Kubernetes AI for everyone

This was balanced by discussion of newer projects that are spinning up to address the unique challenges that AI brings, including Akri, a CNCF sandbox project that allows edge devices to be discovered and represented as Kubernetes resources in a cluster.

Perhaps the most encouraging thing to see is that as a community we are starting to build up mental models that we can use to communicate and innovate around. 

There was consistency in defining three main classes of AI/ML activities (model training, model refinement and model inference). We saw people talking about architectural and operation patterns, for example CI/CD, operationalizing the connection between model building and production deployments. Priyanka referred to Hugging Face as the “Github of ML”. I heard someone pose the question of "what is the LAMP stack for AI model delivery?" 

Through these discussions you can see that the community is starting to think about AI/ML through software engineering discipline, and this is vitally important.

The corridor track was buzzing

Towards the end of the show I spent some time on the general ‘corridor track’ and the booth space. It was absolutely buzzing, particularly at the Spectro stand where there was a heady mix of blue wigs and hardcore edge demos, and guest appearances from some of our partners, Natilik and DeARX.

Spectro Cloud at Kubecon

We were lucky enough to get three talks accepted at KubeCon, and I urge you to check out the replays below.

Two node HA at the edge

First up, my colleagues Tyler and Pedro explored a new architecture for delivering HA at the edge with only two nodes. The demo gods didn’t quite play ball, but the room was full and there were lots of questions — clearly the community is keen to learn how to cut costs and drive sustainability in edge deployments, without sacrificing high availability!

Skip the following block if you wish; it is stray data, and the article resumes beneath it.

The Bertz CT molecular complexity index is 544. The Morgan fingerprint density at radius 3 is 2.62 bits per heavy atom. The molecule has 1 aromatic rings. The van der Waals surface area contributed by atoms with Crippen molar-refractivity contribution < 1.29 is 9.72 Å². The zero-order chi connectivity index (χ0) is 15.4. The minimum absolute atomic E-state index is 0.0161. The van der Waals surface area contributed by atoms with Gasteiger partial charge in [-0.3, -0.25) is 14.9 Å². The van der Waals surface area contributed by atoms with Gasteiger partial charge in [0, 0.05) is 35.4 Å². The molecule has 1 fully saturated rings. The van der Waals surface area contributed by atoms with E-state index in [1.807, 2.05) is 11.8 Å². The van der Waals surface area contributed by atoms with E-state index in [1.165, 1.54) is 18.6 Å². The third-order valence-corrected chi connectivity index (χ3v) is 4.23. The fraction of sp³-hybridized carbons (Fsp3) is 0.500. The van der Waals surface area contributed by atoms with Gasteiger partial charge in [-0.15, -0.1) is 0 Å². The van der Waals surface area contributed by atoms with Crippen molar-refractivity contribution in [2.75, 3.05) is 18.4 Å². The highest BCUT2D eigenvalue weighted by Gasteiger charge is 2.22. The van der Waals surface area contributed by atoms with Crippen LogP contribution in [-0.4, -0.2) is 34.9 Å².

The architecture in this talk is extremely interesting, stripping out the default etcd state store. Oh, and did I mention that Kairos is a big part of it too? Watch the replay right here.

Taking Kubernetes to thousands of dental offices

Next up, Bogdan Mitrea from Spectro customer Dentsply Sirona was on stage in another packed room, explaining how edge Kubernetes “Won't Hurt a Bit". 

Bogdan shared how Dentsply Sirona achieved a single node Kubernetes solution that is easy to deploy and manage through Day-2 operations, while remaining secure. This is no small achievement when you see their customer dental offices are all over the world. 

For us in the Kairos team, Dentsply Sirona’s use case is a great fit for our recently released Trusted Boot feature, which makes use of Secure Boot, Measured Boot, TPM and encryption to make devices at the edge secure. 

The session was really insightful and clearly many other companies out there are looking to do similar projects, because many people stayed to ask questions.

Watch the replay here: 

Special purpose OS panel

At the end of Friday afternoon, when the attendees were tired and ready to go home, we had one more session: a panel on special purpose operating systems. A last burst of energy was needed, and we brought it in spades!

Me and my colleagues from the Special Purpose Operating Systems Work Group (sp-os-wg) had an interactive session talking about what SPOSes are and answering many questions from those who attended.

I was in great company with experts from AWS, Microsoft, Google and Unikraft up on stage, with representatives from Talos and EveOS in the audience, and moderation courtesy of Thilo Fromm also from Microsoft, who did a fantastic job keeping the audience engaged. 

These kinds of initiatives are important because it helps users understand why these projects exist, why we have so many different options — and how that makes us a stronger community instead of rivals. 

Watch the panel here:

See you in London?

On behalf of the Kairos project, Spectro Cloud and all our partners and customers, I think it’s safe to say that Paris was the best KubeCon Europe yet, full of learnings and great conversations about AI and everything else. Next year the destination will be London. Will you join us there as we kick off Kubernetes’ second decade?

Edge Computing
Enterprise Scale